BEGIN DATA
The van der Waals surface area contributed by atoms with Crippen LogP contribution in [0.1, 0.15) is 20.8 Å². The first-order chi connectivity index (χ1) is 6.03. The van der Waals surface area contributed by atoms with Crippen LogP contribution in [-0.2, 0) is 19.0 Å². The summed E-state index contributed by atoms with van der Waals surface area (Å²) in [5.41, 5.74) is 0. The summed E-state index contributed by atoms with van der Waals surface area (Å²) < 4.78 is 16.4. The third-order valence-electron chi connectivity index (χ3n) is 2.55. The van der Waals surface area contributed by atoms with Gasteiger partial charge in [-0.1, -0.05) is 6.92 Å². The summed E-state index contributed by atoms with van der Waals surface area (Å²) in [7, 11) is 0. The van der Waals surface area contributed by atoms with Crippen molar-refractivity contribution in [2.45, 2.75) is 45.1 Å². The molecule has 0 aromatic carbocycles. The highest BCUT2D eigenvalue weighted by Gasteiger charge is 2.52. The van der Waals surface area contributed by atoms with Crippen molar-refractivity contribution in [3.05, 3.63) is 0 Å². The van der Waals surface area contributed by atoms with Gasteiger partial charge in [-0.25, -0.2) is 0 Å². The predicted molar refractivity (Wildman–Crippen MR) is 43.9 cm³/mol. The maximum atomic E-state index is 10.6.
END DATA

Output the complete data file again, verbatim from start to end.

The van der Waals surface area contributed by atoms with Crippen LogP contribution in [0.1, 0.15) is 20.8 Å². The first-order chi connectivity index (χ1) is 6.03. The van der Waals surface area contributed by atoms with Crippen LogP contribution in [-0.2, 0) is 19.0 Å². The summed E-state index contributed by atoms with van der Waals surface area (Å²) in [5.41, 5.74) is 0. The summed E-state index contributed by atoms with van der Waals surface area (Å²) < 4.78 is 16.4. The third-order valence-electron chi connectivity index (χ3n) is 2.55. The van der Waals surface area contributed by atoms with Gasteiger partial charge in [-0.1, -0.05) is 6.92 Å². The summed E-state index contributed by atoms with van der Waals surface area (Å²) in [7, 11) is 0. The van der Waals surface area contributed by atoms with Crippen molar-refractivity contribution in [2.45, 2.75) is 45.1 Å². The molecule has 0 aromatic carbocycles. The highest BCUT2D eigenvalue weighted by Gasteiger charge is 2.52. The van der Waals surface area contributed by atoms with Crippen molar-refractivity contribution in [3.05, 3.63) is 0 Å². The van der Waals surface area contributed by atoms with Gasteiger partial charge in [-0.25, -0.2) is 0 Å². The predicted molar refractivity (Wildman–Crippen MR) is 43.9 cm³/mol. The maximum atomic E-state index is 10.6.